Did you know that cat owners take their cats to the vet less often than they take their dogs, not to mention less often than dog owners take their dogs? In fact, over the last two years, the disparity has gotten even worse. I recommend that you take your cat to a vet for medical checkups and teeth-cleanings as often as your vet recommends, but at least once a year, and certainly any time your cats begin to exhibit any unwanted or abnormal behaviors.
One possible reason that people don’t take their cats to the vet as often as they probably should is that cats hide their illnesses more effectively than dogs. For example, it’s been estimated that nearly a third of cats over the age of eight suffer from painful arthritis, but you’d never know it. Cats don’t show it by limping, as dogs or horses do. Cats rarely even vocalize their pain; in fact, if they’re not feeling well, they may even purr, because purring can be a form of self-soothing. Although a cat may also signal an illness by a sudden unwillingness or inability to jump or eat, or by sleeping more, and playing and hunting less, other signs that something is wrong – say, sudden aggression, spraying, or inappropriate elimination – may be misunderstood as signifying behavioral rather than medical problems. Hyperthyroidism, for example, is just one of many possible physiological causes of aggression. And I can’t tell you how often an abscesses tooth has been to blame for all the cat fights within the home.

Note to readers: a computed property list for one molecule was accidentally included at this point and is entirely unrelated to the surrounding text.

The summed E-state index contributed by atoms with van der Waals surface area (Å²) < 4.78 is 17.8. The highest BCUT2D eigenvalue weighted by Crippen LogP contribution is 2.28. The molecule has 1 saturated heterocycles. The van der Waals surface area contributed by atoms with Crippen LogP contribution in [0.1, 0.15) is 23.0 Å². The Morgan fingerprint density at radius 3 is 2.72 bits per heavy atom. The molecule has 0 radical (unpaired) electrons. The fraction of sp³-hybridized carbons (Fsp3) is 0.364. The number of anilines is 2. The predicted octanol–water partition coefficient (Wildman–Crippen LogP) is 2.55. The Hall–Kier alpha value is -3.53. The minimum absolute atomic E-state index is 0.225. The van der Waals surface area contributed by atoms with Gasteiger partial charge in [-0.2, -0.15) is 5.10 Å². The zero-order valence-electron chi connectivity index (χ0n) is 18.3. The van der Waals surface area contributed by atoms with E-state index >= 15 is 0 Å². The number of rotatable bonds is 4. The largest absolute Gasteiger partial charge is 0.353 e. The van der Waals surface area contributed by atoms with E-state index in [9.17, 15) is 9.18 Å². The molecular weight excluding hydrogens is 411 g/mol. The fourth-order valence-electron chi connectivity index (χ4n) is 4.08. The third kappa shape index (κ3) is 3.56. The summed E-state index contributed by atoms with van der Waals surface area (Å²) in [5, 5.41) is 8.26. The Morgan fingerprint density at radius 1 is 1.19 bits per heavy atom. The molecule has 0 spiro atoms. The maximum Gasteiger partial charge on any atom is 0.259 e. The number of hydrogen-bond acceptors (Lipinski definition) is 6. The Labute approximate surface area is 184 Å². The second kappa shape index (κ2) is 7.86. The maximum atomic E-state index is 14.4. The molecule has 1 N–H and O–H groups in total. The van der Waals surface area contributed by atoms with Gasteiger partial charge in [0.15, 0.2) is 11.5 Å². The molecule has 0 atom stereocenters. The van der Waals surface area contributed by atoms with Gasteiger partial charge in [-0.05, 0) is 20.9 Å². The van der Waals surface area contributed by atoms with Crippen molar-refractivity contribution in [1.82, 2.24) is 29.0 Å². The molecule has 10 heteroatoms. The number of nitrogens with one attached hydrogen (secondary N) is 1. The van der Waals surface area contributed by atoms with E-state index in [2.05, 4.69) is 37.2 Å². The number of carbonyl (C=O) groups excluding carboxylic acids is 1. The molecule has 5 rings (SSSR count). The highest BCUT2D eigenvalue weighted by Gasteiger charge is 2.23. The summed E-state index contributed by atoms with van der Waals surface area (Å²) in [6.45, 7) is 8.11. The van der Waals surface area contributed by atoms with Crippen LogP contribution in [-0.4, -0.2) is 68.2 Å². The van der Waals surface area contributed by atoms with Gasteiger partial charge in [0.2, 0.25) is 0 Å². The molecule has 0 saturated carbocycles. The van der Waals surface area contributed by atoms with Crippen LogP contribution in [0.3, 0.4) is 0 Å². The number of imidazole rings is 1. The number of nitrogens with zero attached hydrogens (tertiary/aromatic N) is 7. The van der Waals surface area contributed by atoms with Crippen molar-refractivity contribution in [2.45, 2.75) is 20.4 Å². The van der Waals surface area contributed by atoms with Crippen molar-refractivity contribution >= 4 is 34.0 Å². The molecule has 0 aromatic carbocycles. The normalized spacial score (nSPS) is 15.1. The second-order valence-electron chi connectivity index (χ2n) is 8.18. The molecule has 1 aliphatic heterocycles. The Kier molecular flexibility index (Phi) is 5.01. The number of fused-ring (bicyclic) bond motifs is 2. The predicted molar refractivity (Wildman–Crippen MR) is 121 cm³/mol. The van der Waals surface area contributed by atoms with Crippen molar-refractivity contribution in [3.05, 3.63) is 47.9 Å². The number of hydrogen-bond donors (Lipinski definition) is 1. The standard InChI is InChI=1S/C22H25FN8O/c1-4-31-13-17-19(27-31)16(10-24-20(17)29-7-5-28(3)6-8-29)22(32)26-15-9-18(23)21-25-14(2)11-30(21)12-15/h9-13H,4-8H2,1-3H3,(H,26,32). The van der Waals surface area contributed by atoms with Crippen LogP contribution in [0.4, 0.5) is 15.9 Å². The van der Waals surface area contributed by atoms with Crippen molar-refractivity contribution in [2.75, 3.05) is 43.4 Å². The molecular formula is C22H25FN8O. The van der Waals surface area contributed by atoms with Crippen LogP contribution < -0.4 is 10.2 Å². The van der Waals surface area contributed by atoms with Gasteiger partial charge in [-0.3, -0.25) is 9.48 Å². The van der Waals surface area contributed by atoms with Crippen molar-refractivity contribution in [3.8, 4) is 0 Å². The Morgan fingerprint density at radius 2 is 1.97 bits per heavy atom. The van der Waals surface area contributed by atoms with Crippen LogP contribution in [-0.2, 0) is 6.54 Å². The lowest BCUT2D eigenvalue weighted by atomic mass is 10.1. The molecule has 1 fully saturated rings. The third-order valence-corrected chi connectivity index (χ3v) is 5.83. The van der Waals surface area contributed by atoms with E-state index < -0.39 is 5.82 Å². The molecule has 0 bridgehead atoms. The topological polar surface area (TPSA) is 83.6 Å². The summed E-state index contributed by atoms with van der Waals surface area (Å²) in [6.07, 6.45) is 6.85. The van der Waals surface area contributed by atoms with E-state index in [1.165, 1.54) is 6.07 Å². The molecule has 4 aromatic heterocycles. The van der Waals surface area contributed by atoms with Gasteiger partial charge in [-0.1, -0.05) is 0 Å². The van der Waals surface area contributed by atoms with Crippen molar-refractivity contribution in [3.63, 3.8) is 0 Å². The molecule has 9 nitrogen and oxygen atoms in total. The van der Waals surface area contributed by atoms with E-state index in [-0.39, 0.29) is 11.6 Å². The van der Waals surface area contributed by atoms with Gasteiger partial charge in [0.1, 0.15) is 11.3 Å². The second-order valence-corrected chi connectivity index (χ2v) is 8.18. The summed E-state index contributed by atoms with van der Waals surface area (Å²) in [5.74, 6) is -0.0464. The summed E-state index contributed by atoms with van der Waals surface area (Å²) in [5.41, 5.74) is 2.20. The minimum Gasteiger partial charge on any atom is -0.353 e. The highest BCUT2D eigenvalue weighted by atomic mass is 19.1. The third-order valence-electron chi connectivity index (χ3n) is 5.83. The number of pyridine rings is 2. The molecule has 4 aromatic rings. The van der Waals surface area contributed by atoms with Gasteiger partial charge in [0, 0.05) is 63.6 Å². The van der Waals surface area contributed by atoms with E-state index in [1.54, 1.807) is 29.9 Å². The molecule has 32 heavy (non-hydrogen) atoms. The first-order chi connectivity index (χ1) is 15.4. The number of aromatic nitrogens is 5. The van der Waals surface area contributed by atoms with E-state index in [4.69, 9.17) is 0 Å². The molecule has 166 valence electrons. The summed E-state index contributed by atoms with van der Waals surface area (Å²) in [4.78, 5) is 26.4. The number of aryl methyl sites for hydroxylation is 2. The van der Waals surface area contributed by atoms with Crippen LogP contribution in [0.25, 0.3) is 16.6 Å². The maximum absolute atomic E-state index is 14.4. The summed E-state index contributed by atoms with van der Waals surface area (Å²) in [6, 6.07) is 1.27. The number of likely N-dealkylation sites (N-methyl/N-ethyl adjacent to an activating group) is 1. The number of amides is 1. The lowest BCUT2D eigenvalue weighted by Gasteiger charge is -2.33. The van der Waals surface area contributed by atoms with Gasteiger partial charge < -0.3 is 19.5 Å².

When was the last time your cat had a dental exam? The stress of a painful tooth or sore gums can transform the dynamics of the entire household – and not for the better! Poor oral health leads to pain or discomfort, which leads to stress, which leads to tension among cats.
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